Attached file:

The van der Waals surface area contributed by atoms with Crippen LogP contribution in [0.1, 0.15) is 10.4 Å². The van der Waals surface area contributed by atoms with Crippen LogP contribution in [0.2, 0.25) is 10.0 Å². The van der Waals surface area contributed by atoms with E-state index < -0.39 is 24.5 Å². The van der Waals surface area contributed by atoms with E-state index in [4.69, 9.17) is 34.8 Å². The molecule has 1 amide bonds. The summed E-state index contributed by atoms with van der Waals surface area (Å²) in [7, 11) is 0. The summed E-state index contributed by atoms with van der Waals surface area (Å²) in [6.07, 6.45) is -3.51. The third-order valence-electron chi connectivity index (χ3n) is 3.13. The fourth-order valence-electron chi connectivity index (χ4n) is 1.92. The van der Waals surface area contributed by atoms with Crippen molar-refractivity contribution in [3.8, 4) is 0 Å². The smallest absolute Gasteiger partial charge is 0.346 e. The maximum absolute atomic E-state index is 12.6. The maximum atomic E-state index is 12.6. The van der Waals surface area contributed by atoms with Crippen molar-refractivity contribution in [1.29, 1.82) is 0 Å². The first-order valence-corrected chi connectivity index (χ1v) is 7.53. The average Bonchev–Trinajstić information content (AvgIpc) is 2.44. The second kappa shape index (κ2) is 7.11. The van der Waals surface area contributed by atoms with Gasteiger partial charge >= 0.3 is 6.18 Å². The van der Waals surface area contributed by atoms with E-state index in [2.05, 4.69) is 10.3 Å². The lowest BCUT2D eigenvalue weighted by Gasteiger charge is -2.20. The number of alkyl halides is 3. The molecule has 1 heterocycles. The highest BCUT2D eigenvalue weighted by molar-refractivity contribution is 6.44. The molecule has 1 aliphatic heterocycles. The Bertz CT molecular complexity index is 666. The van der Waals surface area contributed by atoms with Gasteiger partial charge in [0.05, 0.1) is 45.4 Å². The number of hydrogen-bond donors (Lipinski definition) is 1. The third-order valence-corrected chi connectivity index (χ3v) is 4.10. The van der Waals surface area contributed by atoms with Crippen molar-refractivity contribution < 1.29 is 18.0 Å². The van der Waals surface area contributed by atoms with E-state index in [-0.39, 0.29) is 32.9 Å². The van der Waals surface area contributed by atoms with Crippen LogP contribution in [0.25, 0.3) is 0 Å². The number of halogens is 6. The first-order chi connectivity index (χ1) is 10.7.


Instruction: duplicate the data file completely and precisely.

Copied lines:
The van der Waals surface area contributed by atoms with Crippen LogP contribution in [0.1, 0.15) is 10.4 Å². The van der Waals surface area contributed by atoms with Crippen LogP contribution in [0.2, 0.25) is 10.0 Å². The van der Waals surface area contributed by atoms with E-state index < -0.39 is 24.5 Å². The van der Waals surface area contributed by atoms with E-state index in [4.69, 9.17) is 34.8 Å². The molecule has 1 amide bonds. The summed E-state index contributed by atoms with van der Waals surface area (Å²) in [7, 11) is 0. The summed E-state index contributed by atoms with van der Waals surface area (Å²) in [6.07, 6.45) is -3.51. The third-order valence-electron chi connectivity index (χ3n) is 3.13. The fourth-order valence-electron chi connectivity index (χ4n) is 1.92. The van der Waals surface area contributed by atoms with Crippen molar-refractivity contribution in [3.8, 4) is 0 Å². The smallest absolute Gasteiger partial charge is 0.346 e. The maximum absolute atomic E-state index is 12.6. The maximum atomic E-state index is 12.6. The van der Waals surface area contributed by atoms with Crippen molar-refractivity contribution in [1.29, 1.82) is 0 Å². The first-order valence-corrected chi connectivity index (χ1v) is 7.53. The average Bonchev–Trinajstić information content (AvgIpc) is 2.44. The second kappa shape index (κ2) is 7.11. The van der Waals surface area contributed by atoms with Gasteiger partial charge >= 0.3 is 6.18 Å². The van der Waals surface area contributed by atoms with E-state index in [2.05, 4.69) is 10.3 Å². The lowest BCUT2D eigenvalue weighted by Gasteiger charge is -2.20. The number of alkyl halides is 3. The molecule has 1 heterocycles. The highest BCUT2D eigenvalue weighted by molar-refractivity contribution is 6.44. The molecule has 1 aliphatic heterocycles. The Bertz CT molecular complexity index is 666. The van der Waals surface area contributed by atoms with Gasteiger partial charge in [0.05, 0.1) is 45.4 Å². The number of hydrogen-bond donors (Lipinski definition) is 1. The third-order valence-corrected chi connectivity index (χ3v) is 4.10. The van der Waals surface area contributed by atoms with Crippen molar-refractivity contribution < 1.29 is 18.0 Å². The van der Waals surface area contributed by atoms with E-state index in [-0.39, 0.29) is 32.9 Å². The van der Waals surface area contributed by atoms with Crippen LogP contribution in [0.25, 0.3) is 0 Å². The number of halogens is 6. The first-order chi connectivity index (χ1) is 10.7.